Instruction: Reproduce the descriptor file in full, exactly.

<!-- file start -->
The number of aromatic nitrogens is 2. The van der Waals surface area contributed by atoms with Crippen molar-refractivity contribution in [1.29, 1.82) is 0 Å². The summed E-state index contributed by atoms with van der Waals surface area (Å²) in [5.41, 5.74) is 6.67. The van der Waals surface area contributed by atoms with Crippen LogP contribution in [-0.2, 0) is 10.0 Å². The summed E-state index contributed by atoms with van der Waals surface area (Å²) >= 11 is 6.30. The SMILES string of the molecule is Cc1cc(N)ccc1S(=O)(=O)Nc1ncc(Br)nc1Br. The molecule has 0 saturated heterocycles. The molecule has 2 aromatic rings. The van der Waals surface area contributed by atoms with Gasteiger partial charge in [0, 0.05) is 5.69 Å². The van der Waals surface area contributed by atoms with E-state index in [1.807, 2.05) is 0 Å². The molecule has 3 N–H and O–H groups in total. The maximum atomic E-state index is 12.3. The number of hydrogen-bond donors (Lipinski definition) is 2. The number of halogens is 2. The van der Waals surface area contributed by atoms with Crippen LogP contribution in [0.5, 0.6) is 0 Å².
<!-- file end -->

The number of aromatic nitrogens is 2. The van der Waals surface area contributed by atoms with Crippen molar-refractivity contribution in [1.29, 1.82) is 0 Å². The summed E-state index contributed by atoms with van der Waals surface area (Å²) in [5.41, 5.74) is 6.67. The van der Waals surface area contributed by atoms with Crippen LogP contribution in [-0.2, 0) is 10.0 Å². The summed E-state index contributed by atoms with van der Waals surface area (Å²) >= 11 is 6.30. The SMILES string of the molecule is Cc1cc(N)ccc1S(=O)(=O)Nc1ncc(Br)nc1Br. The molecule has 0 saturated heterocycles. The molecule has 2 aromatic rings. The van der Waals surface area contributed by atoms with Gasteiger partial charge in [0, 0.05) is 5.69 Å². The van der Waals surface area contributed by atoms with E-state index in [1.807, 2.05) is 0 Å². The molecule has 3 N–H and O–H groups in total. The maximum atomic E-state index is 12.3. The number of hydrogen-bond donors (Lipinski definition) is 2. The number of halogens is 2. The van der Waals surface area contributed by atoms with Crippen LogP contribution in [0.5, 0.6) is 0 Å².